Lydia: They made it seem like a novelty.

Genessa: Exactly!

Do you think it’s different now with the new release?

Lydia and Genessa, in unison: Yeah!

Genessa: I mean, I still feel like we get it which is frustrating.

Lydia: We do still get it, but way less.

Genessa: Yeah. It’s diminishing, I think.

Lydia: I think it’s hilarious when people call us a teen band because I’m the only one who’s ever really been a teen in the band. And then now, it’s actually like 24 [Brooke], 22 [Genessa], you [Drew] are about to be 23. I’m 19, so it’s like, calling us a teen band is just –

Brooke: It’s just inaccurate! 

Lydia: It’s just not true! Now, we’re like the same age as so many bands and artists.

Drew: Yeah, they would never call, like, literally any other band [our age] that.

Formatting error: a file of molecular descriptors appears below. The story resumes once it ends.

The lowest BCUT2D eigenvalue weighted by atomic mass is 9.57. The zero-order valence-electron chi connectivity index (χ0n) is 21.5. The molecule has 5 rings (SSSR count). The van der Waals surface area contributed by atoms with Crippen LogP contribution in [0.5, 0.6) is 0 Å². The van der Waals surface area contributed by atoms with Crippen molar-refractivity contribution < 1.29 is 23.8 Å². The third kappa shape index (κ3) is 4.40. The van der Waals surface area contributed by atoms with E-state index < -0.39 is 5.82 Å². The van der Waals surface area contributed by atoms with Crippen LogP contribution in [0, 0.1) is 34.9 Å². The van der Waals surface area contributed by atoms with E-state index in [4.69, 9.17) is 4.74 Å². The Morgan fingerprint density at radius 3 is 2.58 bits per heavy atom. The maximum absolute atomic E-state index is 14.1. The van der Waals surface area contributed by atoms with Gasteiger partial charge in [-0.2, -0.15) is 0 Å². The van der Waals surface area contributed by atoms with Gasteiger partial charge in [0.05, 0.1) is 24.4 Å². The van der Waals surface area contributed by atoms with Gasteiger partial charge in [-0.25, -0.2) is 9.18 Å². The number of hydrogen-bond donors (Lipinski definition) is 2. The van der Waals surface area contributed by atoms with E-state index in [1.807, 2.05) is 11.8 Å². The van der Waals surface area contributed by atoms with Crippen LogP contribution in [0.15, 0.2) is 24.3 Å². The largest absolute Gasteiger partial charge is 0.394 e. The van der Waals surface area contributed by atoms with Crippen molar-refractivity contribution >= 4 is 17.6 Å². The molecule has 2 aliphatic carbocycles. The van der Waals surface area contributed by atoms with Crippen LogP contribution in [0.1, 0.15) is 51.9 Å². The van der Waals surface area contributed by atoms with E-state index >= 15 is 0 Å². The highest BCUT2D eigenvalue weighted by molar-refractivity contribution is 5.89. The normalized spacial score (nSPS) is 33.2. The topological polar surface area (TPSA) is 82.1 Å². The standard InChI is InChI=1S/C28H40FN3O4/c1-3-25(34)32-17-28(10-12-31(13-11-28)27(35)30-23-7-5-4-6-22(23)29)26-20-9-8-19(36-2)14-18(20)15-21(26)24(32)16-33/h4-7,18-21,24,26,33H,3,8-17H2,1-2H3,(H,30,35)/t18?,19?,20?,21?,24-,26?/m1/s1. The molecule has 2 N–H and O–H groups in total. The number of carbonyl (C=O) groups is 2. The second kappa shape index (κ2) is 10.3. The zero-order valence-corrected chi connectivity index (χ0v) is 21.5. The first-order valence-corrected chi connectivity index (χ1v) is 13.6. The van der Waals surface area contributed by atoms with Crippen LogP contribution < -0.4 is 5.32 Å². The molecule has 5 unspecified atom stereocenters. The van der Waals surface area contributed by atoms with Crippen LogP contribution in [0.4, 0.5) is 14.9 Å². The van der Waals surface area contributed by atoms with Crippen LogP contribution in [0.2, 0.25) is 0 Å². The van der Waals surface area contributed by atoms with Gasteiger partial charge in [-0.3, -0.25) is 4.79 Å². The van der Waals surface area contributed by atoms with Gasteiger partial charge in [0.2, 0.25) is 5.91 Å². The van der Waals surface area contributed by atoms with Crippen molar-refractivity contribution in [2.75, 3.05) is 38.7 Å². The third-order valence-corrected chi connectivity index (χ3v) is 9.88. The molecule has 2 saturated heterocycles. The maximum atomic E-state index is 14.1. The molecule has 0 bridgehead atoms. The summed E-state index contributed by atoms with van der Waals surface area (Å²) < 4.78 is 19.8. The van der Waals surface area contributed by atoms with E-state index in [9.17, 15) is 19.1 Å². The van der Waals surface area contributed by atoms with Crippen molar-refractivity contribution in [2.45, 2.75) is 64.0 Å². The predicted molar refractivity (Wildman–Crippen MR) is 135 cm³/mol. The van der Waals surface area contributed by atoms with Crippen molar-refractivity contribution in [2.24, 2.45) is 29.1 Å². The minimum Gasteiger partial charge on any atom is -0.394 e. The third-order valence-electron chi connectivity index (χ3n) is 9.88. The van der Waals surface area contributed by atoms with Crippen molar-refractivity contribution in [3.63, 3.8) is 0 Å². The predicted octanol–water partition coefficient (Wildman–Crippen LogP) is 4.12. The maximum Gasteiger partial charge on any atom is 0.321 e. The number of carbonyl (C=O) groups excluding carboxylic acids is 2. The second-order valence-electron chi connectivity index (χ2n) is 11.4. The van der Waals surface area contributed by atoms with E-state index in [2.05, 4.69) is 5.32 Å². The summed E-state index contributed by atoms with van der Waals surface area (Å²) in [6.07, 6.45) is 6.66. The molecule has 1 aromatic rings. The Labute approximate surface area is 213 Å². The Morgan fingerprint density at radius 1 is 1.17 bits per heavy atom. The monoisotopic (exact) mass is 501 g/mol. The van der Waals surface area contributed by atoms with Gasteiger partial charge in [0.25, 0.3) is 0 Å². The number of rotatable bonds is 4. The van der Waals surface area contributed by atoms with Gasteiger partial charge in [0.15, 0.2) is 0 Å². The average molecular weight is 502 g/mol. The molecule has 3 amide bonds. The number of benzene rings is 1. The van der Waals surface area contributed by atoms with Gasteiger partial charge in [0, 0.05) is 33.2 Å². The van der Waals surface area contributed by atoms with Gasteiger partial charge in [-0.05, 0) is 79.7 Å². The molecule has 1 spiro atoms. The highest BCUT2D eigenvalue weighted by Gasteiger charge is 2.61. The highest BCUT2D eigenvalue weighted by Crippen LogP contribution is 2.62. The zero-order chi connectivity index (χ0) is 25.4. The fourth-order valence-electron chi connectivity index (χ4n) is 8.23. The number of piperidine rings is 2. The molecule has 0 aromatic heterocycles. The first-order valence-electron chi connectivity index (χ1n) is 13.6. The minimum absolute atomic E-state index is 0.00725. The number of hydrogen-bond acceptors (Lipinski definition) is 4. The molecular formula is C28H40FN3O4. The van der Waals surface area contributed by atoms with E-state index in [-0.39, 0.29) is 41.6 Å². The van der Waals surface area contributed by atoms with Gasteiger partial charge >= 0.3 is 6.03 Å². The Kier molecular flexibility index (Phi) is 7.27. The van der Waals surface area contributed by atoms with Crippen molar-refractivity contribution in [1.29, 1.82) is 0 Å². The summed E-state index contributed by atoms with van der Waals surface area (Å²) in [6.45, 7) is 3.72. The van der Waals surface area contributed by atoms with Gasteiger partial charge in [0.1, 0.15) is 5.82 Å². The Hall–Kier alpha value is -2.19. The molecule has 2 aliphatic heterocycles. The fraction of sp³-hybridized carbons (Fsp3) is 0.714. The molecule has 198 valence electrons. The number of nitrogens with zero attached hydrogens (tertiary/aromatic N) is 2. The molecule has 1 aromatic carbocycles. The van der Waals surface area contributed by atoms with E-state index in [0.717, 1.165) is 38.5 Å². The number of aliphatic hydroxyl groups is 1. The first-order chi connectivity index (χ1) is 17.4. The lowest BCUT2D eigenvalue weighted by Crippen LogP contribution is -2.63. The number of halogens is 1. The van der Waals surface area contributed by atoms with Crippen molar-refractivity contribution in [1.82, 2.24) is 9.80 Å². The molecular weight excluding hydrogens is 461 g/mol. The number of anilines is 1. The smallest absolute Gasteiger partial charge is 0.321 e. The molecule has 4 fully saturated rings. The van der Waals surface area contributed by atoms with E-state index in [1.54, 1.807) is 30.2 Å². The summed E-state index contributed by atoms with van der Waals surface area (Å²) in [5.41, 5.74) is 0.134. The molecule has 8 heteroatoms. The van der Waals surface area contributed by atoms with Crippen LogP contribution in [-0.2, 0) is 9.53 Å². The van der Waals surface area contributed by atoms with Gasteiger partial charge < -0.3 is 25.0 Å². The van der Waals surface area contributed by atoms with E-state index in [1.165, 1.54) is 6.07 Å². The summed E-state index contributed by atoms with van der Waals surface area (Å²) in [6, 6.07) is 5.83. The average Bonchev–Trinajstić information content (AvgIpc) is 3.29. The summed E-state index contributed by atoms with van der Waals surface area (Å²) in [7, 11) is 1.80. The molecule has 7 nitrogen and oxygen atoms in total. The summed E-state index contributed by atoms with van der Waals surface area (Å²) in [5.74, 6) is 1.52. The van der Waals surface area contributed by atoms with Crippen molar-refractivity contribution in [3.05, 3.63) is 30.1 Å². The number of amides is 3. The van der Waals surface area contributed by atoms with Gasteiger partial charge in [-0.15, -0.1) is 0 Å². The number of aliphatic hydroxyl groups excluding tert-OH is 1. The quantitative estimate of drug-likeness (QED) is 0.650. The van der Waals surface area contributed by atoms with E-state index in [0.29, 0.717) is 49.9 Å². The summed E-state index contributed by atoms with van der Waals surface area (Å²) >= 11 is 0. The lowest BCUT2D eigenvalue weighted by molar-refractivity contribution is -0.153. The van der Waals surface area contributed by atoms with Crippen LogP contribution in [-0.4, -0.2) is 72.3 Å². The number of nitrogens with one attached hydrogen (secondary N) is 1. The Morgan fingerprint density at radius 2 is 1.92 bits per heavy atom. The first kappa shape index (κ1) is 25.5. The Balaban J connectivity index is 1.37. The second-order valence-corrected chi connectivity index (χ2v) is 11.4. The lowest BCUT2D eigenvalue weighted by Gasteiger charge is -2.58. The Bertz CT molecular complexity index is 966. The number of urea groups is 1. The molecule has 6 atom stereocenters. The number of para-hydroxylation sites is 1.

(...) not a lot of people have a safe space to be themselves, and so the fact that we or anybody can help foster an environment where people feel that there’s somebody like them (...) then I think that helps people feel more empowered.

How do you think it’s beneficial for young people, for example in SEIN, to express themselves creatively?

Brooke: Oh, it’s definitely beneficial! I think not a lot of people have a safe space to be themselves, and so the fact that we or anybody can help foster an environment where people feel that there’s somebody like them, who is speaking out, then I think that helps people feel more empowered and more safe to speak out. I think it also helps create an environment where these people can make friends. Like, a lot of our fans make friends with other people in line, and now they have friends who share the same values they do, so I think that’s cool.